Reliability and Survival Methods > Fit Proportional Hazards > Example Using Multiple Effects and Multiple Levels
Publication date: 08/13/2020

Example Using Multiple Effects and Multiple Levels

This example uses a proportional hazards model for the sample data, VA Lung Cancer.jmp. The data were collected from a randomized clinical trial, where males with inoperable lung cancer were placed on either a standard or a novel (test) chemotherapy (Treatment). The primary interest of this trial was to assess if the treatment type has an effect on survival time; special interest is given to the type of tumor (Cell Type). See Prentice (1973) and Kalbfleisch and Prentice (2002) for more information about this data set.

For the proportional hazards model, covariates include the following:

Whether the patient had undergone previous therapy (Prior)

Age of the patient (Age)

Time from lung cancer diagnosis to beginning the study (Diag Time)

A general medical status measure (KPS)

Age, Diag Time, and KPS are continuous measures and Cell Type, Treatment, and Prior are categorical (nominal) variables. The four nominal levels of Cell Type include Adeno, Large, Small, and Squamous.

This example illustrates the results for a model with more than one effect and a nominal effect with more than two levels. Risk ratios are also demonstrated, with example calculations for risk ratios for a continuous effect and risk ratios for an effect that has more than two levels.

1. Select Help > Sample Data Library and open VA Lung Cancer.jmp.

2. Select Analyze > Reliability and Survival > Fit Proportional Hazards.

3. Select Time as Time to Event.

4. Select censor as Censor.

5. Select Cell Type, Treatment, Prior, Age, Diag Time, and KPS and click Add.

6. Click Run.

7. (Optional) Click the disclosure icon on the Baseline Survival at mean title bar to close the plot, and click the disclosure icon on Effect Summary to close the report.

Figure 15.6 Report Window for Proportional Hazards Model with Multiple Effects and Levels 

Note the following about the results:

In the Whole Model report, the low Prob>Chisq value (<.0001) indicates that there is a difference in survival time when at least one of the effects is included in the model.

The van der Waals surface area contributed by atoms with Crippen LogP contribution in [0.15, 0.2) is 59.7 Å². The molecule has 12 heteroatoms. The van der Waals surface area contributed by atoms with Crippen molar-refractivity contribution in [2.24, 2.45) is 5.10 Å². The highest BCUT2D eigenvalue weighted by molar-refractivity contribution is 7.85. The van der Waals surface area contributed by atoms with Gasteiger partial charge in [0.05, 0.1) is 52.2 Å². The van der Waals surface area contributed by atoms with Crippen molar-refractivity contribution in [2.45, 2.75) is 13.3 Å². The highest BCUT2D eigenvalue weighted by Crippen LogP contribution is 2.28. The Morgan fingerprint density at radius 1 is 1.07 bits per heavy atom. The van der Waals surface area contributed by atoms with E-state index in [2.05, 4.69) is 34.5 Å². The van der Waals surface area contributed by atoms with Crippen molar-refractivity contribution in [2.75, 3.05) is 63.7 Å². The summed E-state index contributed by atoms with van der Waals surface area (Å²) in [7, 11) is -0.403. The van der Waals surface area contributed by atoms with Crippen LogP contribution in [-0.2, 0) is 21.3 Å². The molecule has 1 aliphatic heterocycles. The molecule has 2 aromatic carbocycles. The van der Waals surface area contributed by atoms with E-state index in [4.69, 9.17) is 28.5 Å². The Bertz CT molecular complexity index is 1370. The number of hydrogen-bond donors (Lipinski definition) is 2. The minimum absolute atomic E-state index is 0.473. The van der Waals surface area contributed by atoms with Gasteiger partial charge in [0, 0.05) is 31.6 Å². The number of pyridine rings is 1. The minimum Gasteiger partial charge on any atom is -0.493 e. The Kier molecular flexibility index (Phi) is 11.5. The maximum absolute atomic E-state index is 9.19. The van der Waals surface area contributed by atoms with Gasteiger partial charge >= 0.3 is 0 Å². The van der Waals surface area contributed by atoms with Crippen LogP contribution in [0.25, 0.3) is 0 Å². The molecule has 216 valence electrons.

In the Effect Likelihood Ratio Tests report, the Prob>ChiSq values indicate that KPS and at least one of the levels of Cell Type are significant; however, the Treatment, Prior, Age, and Diag Time effects are not significant.

8. Click the Proportional Hazards Fit red triangle and select Risk Ratios.

Figure 15.7 Risk Ratios Report 

Risk Ratios for Multiple Effects and Multiple Levels

Figure 15.7 shows the Risk Ratios for the continuous effects (Age, Diag Time, KPS) and the nominal effects (Cell Type, Treatment, Prior). For illustration, focus on the continuous effect, Age, and the nominal effect with four levels (Cell Type) for the VA Lung Cancer.jmp sample data.

For the continuous effect, Age, in the VA Lung Cancer.jmp sample data, the risk ratios are calculated as follows:

Unit Risk Ratios

exp(β) = exp(-0.0085494) = 0.991487

Range Risk Ratios

exp[β(xmax - xmin)] = exp(-0.0085494 * 47) = 0.669099

For the nominal effect, Cell Type, all pairs of levels are calculated and are shown in the Risk Ratios for Cell Type table. Note that for a categorical variable with k levels, only k -1 design variables, or levels, are used. In the Parameter Estimates table, parameter estimates are shown for only three of the four levels for Cell Type (Adeno, Large, and Small). The Squamous level is not shown, but it is calculated as the negative sum of the other estimates. Here are two example Risk Ratios for Cell Type calculations:

Large/Adeno = exp(βLarge)/exp(βAdeno) = exp(-0.2114757)/exp(0.57719588) = 0.4544481

Squamous/Adeno = exp[-(βAdeno + βLarge + βSmall)]/exp(βAdeno)

= exp[-(0.57719588 + (-0.2114757) + 0.24538322)]/exp(0.57719588) = 0.3047391

Reciprocal shows the value for 1/Risk Ratio.

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